About this segment: Person of the Month is an initiative by the University of Malaya Law Review which aims to feature a prominent member of the University of Malaya's Law Faculty towards the end of each month. The purpose of this segment is twofold. Firstly, to give due recognition to the contributions of our student leaders and secondly, so that their achievements might inspire other members of the faculty towards greater successes.
Ng Seng Yi, a final year law student in the Faculty of Law, University of Malaya
Ng Seng Yi or better known as Seng Yi is currently a final year student from Kuala Lumpur. He is well known for his leadership and charismatic presence in the faculty. Studying in this faculty has always been his dream since he was a child, hence he makes sure that his four years of journey in the faculty sails according to plan.
Seng Yi was the Law Society President 2016/2017, Students Representative Council 2015/2016, the Vice-Director of LawNite 2015/2016 and the Vice-Director of A day of Light 2015/2016. Outside the campus, he is also the National University Student Liaison Officer of Malaysia-China Legal Corporation Society, and he was part of the NTV7 & 8TV Student Newscaster Programme and a volunteer for National Human Rights Society (HAKAM). When asked about his life as the President of Law Society, he mentioned that it was bustling, but on the bright side, he matured along the way, and became more diplomatic.
10/2/2017 0 Comments
On 28th September 2017, the 5th Constitutional Law Lecture, as part of the Constitutional Law Lecture Series, was held at the Tun Mohamed Suffian Auditorium, Faculty of Law, University of Malaya. It was an honour to have an address given by the highly-esteemed guest speaker, Dato’ Seri Mohd Hishamudin Yunus, the former Court of Appeal Judge, on the topic of ‘Constitution and the Protection of Marginalised Minority.’
The Lecture was held at Tun Mohamed Suffian Auditorium in the Faculty of Law, University of Malaya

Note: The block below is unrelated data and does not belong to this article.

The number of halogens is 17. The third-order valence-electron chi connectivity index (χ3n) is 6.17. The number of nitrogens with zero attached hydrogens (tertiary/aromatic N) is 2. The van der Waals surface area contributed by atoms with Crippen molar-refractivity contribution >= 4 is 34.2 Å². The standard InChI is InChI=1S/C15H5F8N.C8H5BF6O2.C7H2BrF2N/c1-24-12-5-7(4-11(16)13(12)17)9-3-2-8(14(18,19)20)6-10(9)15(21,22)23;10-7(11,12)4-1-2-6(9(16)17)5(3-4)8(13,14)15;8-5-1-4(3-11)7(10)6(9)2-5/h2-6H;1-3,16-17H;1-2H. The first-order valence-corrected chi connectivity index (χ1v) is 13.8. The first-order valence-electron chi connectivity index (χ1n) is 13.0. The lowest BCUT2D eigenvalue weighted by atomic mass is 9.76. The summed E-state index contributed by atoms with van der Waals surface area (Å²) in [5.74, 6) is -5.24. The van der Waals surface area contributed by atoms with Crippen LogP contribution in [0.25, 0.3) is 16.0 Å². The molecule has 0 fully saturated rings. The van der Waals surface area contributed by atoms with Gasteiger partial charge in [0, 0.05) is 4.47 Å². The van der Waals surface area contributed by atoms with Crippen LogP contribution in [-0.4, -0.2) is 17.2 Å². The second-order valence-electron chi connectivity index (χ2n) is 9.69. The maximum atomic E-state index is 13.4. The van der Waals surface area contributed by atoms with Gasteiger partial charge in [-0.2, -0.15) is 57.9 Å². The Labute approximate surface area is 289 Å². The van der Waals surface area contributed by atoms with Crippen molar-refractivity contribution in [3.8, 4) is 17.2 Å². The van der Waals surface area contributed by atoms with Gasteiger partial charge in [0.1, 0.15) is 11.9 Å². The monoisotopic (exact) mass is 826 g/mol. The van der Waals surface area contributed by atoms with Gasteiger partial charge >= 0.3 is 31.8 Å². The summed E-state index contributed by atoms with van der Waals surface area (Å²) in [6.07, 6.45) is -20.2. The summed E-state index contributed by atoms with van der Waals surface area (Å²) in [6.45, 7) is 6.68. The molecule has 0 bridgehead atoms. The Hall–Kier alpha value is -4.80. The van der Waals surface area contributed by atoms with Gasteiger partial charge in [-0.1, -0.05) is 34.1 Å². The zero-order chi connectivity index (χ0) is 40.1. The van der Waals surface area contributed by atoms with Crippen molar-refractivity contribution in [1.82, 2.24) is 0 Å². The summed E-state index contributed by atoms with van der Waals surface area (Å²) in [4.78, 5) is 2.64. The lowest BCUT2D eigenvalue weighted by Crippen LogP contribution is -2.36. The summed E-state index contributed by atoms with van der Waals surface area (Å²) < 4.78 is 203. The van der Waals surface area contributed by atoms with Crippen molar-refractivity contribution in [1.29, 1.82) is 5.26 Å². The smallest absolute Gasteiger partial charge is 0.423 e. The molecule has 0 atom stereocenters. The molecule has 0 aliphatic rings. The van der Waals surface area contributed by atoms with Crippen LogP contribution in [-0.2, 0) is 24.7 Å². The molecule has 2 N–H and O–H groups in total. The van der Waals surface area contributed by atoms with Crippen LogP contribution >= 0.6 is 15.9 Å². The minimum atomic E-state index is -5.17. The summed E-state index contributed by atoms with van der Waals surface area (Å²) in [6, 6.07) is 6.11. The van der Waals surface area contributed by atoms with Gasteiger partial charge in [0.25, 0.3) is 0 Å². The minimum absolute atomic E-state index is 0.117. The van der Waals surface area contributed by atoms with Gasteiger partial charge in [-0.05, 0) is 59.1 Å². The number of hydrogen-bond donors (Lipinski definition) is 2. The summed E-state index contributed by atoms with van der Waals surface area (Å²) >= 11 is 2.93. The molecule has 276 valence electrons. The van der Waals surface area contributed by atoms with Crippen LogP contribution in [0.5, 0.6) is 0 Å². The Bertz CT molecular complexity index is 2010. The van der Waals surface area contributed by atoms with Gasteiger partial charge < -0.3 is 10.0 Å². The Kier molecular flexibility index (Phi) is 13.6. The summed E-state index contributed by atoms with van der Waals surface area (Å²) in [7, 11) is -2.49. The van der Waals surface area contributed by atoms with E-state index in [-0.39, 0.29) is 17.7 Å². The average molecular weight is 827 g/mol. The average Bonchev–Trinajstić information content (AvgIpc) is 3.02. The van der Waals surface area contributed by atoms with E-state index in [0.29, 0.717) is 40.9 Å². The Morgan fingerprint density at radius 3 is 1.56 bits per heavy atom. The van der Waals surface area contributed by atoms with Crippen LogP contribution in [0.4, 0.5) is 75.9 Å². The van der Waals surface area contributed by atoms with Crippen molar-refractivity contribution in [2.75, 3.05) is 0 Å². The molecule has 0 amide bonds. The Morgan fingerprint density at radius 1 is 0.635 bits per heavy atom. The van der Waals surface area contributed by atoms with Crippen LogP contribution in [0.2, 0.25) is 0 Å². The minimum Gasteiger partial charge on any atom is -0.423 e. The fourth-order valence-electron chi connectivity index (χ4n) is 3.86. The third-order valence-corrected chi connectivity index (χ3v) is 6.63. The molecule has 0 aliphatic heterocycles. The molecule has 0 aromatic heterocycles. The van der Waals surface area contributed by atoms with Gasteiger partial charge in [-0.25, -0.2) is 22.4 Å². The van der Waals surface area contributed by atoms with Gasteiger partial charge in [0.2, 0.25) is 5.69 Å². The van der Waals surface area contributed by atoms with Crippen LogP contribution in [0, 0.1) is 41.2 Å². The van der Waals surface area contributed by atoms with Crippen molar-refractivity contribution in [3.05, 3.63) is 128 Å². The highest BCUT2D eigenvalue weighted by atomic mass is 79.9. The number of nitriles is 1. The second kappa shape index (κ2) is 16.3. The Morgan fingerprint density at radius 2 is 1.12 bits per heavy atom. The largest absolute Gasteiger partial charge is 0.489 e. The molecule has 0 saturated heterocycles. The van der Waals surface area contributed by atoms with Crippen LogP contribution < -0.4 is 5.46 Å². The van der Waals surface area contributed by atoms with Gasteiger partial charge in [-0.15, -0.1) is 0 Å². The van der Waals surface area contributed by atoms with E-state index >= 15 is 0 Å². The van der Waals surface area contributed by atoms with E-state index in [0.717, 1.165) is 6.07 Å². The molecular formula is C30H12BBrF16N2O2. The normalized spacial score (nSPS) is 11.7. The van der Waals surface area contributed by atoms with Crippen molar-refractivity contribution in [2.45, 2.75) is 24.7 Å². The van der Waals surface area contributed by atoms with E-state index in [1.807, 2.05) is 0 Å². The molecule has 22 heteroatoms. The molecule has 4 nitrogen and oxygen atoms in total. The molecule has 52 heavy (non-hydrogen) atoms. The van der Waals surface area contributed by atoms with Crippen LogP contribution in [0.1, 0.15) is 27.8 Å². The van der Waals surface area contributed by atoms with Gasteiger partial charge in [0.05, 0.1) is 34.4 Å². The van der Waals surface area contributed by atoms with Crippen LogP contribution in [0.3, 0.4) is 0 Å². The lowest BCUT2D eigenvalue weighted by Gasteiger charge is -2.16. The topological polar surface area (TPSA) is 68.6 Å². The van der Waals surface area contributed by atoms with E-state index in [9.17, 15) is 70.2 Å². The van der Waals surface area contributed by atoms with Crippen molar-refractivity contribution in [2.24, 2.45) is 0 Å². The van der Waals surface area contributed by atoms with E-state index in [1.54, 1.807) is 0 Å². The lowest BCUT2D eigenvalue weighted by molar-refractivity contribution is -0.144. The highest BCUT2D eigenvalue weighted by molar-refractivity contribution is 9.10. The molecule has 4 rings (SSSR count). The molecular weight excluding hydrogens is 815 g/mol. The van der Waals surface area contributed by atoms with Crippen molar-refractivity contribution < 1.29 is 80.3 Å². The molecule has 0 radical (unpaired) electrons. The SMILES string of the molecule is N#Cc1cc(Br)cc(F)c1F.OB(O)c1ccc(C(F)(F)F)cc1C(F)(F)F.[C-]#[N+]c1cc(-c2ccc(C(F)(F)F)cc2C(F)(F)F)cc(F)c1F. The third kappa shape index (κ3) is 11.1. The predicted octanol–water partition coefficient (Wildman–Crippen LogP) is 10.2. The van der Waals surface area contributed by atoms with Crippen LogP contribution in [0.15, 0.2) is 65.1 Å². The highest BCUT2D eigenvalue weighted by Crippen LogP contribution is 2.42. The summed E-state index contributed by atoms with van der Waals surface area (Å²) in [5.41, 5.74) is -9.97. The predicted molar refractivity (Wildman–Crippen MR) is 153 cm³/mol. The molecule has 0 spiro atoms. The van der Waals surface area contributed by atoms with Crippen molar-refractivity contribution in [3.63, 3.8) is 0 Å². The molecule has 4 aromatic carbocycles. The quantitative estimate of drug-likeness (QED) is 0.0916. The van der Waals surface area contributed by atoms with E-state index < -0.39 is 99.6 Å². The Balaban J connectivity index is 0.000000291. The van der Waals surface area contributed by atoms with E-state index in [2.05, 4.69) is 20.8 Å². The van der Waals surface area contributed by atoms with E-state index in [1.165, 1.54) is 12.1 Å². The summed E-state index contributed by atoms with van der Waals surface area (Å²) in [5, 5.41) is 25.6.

With over 100 ethnic groups, Malaysia prides herself as a melting pot for people of different races, religions, cultures, and traditions to prosper. To preserve this hard-earned harmony, the Federal Constitution, being the supreme law of the State, enshrines equal rights to be enjoyed by every citizen by virtue of Article 8 of the Federal Constitu mktion. However, Malaysia still cannot escape from the concerns regarding the violations of fundamental liberties and rights of the minorities.
Dato' Seri began the lecture by acknowledging the plethora of minority groups in Malaysia before shifting the focus of the lecture to the local aborigines. He defined, and distinguished the aborigines in Malaysia into two categories; the aborigines from the Peninsular Malaysia (Orang Asli), and the natives of Sabah and Sarawak. The definition is stipulated under Article 160 of the Federal Constitution, and Section 3 of the Aboriginal Peoples Act 1954. These groups of aborigines have fundamental rights like every other majority group in the country as their rights are also guaranteed, and protected under the Constitution by virtue of Article 8.
However, due to the fast-changing society fuelled by sophisticated technologies, the vulnerable aboriginal communities have their identities robbed, their culture laughed upon, and are considered as primitive by the mainstream population. In fact, they have been discriminated against long ago through the use of the derogatory term ‘sakai’ by the Malays, who claimed themselves to be superior over the Orang Asli.